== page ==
Gov. Gretchen Whitmer addressed the State of Michigan after a plan to kidnap her and other Michigan government officials was thwarted by state and federal law enforcement agencies. She started by saying thank you to law enforcement and FBI agents who participated in stopping this [...]
On Aug. 14, the Jackson City Commission voted to take up the issue of adopting an inclusive and equal non-discrimination ordinance. Specifically the ordinance would ban discrimination of people based on a number of factors, including their sexual orientation, gender identity or gender expression. In recent months, similar ordinances have passed in Flint, Mount Pleasant, and Muskegon. Last year voters in Traverse City upheld their city’s nondiscrimination ordinance.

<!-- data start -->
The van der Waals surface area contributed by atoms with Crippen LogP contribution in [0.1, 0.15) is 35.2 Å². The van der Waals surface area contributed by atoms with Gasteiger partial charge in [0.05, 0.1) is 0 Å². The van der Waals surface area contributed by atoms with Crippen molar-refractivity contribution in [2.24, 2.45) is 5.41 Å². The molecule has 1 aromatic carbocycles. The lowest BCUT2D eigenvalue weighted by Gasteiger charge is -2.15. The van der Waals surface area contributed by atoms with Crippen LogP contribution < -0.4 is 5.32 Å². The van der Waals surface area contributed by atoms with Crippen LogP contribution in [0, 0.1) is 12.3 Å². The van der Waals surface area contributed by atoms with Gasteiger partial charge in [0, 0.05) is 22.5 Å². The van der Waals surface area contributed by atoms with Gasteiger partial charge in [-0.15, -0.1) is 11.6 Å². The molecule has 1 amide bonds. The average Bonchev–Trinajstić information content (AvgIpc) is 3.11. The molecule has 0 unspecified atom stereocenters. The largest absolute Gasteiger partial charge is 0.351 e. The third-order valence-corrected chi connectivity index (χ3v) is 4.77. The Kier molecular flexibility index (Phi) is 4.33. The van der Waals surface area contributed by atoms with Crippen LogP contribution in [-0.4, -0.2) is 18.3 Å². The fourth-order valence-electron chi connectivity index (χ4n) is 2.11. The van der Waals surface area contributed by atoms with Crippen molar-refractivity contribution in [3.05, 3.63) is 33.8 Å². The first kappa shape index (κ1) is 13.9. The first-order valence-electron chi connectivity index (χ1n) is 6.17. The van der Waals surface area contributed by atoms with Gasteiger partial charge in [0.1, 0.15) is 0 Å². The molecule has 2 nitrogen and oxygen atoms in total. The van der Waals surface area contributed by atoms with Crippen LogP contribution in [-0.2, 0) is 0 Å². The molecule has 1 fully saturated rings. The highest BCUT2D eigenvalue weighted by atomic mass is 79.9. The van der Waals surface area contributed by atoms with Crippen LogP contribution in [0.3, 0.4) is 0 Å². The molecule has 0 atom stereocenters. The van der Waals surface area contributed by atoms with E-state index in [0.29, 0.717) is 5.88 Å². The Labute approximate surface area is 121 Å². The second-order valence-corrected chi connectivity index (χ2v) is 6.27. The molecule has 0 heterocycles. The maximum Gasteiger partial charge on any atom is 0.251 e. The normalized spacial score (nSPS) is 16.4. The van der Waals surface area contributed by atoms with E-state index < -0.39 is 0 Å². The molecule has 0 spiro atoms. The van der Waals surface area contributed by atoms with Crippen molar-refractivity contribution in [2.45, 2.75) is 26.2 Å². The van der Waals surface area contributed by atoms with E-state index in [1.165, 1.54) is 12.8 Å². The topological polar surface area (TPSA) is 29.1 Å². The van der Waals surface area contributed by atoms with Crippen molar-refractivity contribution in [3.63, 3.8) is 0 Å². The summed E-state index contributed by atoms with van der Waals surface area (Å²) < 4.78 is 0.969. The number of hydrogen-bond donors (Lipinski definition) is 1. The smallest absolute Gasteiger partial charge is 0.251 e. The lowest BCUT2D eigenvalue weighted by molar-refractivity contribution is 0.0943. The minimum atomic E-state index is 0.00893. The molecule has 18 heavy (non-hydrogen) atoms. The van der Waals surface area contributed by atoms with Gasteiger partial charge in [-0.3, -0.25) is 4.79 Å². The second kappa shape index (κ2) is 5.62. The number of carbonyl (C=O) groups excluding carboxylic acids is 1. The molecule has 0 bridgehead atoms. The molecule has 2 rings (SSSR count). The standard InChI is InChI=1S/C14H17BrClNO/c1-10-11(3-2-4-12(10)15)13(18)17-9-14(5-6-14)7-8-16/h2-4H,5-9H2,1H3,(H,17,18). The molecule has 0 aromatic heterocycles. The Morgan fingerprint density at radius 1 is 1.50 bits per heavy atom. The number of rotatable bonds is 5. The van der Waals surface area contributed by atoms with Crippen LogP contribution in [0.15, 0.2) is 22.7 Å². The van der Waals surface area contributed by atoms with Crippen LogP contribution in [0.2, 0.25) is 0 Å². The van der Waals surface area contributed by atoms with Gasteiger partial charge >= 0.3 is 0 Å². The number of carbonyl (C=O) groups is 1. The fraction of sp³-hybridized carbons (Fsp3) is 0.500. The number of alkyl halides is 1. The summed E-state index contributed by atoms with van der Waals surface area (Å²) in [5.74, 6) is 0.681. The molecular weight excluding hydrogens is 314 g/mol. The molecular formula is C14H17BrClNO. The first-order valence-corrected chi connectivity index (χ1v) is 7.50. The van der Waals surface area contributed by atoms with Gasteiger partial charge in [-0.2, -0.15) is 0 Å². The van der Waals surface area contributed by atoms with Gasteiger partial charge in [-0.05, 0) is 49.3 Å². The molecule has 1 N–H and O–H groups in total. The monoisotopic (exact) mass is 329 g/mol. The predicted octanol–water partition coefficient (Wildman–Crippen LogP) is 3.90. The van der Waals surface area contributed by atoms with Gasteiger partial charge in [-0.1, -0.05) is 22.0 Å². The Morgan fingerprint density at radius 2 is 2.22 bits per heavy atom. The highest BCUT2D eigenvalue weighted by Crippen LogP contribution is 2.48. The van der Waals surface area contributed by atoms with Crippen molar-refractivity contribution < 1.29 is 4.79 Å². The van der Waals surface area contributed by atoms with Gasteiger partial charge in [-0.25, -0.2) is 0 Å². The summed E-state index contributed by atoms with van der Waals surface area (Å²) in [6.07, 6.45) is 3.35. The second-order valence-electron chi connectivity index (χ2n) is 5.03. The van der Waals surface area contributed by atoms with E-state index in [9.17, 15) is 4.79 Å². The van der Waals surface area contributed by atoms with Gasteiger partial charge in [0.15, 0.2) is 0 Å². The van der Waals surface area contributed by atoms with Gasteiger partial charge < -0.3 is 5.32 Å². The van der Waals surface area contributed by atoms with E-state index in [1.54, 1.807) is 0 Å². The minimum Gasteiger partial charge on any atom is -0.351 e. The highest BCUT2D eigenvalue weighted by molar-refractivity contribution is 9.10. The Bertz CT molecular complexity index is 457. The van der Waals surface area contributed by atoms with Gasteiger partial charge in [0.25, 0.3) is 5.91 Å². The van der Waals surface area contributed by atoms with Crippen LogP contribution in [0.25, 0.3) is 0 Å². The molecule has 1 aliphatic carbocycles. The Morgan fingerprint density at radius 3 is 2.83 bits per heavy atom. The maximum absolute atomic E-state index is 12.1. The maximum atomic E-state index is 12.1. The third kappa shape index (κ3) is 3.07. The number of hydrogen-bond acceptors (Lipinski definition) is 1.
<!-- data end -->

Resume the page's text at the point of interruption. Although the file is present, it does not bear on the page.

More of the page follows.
A recent poll by Greenberg Quinlan Rosner Research shows that 73 percent of likely voters in the 2012 election support efforts to ban discrimination of LGBT people. The same poll showed that while the federal government, Michigan and many other states do not provide such protections, 80 percent of respondents inaccurately believed such protections were already in place on a federal level.
“The evidence is overwhelming that voters believe LGBT people deserve the same legal protections as any other population under threat of discrimination,” said Roland Leggett II, director of field organizing for Equality Michigan. “While the anti-LGBT industry continues to fill their coffers by telling their donors distorted versions of history and falsely claiming these are special rights, the reality is voters are tired of their lies and are ready for equal protection for all people in Michigan.”